Toyota full-year profit drops by a quarter despite record sales

Toyota's bottom line for the past year was pushed down by some 294 billion yen in book losses on its investment portfolio.
Toyota's bottom line for the past year was pushed down by some 294 billion yen in book losses on its investment portfolio.PHOTO: REUTERS

TOKYO (AFP) - Japanese car giant Toyota said on Wednesday (May 8) its annual net profit fell by a quarter despite record sales, blaming investment losses, but it forecast an upturn in the year ahead.

The maker of the Camry sedan and Prius hybrid said net profit came in at 1.88 trillion yen (S$23 billion) in the year to March 31, down 24.5 per cent from the year before, which was its best-ever result.

The firm forecast net profit to rise 19.5 per cent in the coming year to 2.25 trillion yen.

Toyota's bottom line for the past year was pushed down by some 294 billion yen in book losses on its investment portfolio.

Sales rose 2.9 per cent to a record 30.23 trillion yen in the last year, leaving an operating profit of 2.47 trillion yen, which was up 2.8 per cent on-year.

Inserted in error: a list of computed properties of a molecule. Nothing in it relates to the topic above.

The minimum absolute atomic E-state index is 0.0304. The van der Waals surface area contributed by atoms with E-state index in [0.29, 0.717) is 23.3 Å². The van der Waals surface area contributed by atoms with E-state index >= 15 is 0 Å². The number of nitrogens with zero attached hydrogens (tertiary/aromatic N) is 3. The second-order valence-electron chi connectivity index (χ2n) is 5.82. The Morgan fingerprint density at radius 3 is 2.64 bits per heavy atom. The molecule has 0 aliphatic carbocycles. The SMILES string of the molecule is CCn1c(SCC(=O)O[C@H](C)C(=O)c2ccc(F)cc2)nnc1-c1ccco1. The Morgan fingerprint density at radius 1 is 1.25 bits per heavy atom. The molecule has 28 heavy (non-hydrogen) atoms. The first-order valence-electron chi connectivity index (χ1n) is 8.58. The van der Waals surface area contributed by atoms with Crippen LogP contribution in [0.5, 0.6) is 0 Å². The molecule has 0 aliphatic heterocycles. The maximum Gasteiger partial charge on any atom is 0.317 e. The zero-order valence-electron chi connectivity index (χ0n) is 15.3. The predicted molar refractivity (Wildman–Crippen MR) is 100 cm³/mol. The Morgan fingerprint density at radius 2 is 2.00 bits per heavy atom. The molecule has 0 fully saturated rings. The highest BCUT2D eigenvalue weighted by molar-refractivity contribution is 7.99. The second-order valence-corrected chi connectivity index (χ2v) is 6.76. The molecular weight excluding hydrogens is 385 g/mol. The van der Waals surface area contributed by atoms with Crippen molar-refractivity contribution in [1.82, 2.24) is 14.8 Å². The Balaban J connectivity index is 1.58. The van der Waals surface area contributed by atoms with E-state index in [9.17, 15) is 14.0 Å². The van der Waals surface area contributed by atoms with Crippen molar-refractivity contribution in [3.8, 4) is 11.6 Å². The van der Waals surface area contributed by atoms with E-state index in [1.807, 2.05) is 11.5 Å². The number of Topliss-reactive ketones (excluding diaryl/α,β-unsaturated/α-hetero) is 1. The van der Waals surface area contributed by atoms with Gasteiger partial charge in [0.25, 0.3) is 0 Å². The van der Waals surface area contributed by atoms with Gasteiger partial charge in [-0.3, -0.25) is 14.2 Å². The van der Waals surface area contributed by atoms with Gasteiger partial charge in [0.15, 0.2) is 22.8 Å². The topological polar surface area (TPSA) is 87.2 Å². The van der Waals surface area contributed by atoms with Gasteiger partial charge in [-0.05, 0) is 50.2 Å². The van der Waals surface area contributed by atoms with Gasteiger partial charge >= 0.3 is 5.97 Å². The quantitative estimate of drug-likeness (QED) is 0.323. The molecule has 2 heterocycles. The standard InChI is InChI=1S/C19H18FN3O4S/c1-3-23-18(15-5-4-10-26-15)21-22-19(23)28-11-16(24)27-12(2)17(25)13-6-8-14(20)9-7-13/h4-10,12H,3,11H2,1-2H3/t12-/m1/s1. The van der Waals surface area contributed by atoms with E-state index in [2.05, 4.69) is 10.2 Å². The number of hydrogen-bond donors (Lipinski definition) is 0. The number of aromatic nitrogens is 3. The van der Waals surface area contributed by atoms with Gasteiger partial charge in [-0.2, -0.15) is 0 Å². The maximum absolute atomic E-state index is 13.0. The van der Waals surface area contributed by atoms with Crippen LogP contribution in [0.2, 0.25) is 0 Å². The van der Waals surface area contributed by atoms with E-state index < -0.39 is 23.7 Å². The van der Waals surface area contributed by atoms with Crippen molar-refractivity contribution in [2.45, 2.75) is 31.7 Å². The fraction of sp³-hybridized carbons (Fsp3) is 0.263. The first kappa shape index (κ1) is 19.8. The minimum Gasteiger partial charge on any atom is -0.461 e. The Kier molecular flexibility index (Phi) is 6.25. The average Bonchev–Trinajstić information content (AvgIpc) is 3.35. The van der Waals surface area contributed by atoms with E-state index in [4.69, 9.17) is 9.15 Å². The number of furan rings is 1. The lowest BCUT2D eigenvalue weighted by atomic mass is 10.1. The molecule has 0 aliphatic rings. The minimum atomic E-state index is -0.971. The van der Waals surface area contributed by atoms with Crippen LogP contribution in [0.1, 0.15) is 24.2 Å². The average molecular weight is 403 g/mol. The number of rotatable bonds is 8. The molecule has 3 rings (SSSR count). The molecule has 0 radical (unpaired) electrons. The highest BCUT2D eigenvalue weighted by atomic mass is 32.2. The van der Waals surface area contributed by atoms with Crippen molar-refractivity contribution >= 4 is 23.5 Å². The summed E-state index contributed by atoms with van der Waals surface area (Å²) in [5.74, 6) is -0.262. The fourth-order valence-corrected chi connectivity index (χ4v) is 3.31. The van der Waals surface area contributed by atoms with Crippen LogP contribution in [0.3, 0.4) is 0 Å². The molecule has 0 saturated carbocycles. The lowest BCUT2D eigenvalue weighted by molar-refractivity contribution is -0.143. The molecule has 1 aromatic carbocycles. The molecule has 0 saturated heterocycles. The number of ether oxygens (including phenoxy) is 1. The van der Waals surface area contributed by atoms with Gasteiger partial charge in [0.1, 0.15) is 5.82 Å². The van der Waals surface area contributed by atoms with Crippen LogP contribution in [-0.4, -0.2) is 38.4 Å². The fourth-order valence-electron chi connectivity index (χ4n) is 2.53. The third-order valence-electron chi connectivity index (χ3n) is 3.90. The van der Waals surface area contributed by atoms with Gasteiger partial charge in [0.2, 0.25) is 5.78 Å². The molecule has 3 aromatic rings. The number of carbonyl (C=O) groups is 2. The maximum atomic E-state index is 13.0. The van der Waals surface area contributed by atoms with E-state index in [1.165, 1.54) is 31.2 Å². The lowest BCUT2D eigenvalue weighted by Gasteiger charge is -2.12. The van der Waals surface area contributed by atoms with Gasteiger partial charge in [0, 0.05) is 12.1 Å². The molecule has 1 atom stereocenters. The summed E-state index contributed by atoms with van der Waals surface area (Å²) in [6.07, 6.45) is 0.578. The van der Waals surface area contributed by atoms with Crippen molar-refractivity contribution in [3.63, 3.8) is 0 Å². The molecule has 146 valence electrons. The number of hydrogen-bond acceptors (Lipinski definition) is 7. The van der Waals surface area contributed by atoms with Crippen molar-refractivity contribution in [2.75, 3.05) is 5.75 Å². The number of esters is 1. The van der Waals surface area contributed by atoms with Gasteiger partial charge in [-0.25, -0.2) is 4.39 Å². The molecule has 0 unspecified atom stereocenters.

For the current year to March 2020, Toyota expects operating profit will increase 3.3 per cent to 2.55 trillion yen with sales forecast to sag 0.7 per cent to 30 trillion yen.

Satoru Takada, an analyst at TIW, a Tokyo-based research and consulting firm, said: "Toyota has cruised steadily, compared with its rivals."

 

"The firm largely showed a reasonable performance around the world at a time when the global market is slowing down," he said.

But Mr Takada was not so optimistic about the outlook of the auto industry.

Japanese carmakers have enjoyed a heyday in recent years with the North American market steadily recovering from the financial crisis of the late 2000s and China growing into a mammoth market, he noted.

"But the outlook for the two biggest markets is now murky, while material costs are rising," he said.

"Also, they can't expect the one-time impact of US tax cuts, which temporarily boosted their profit before. Tough factors outnumbered positive ones," he told AFP.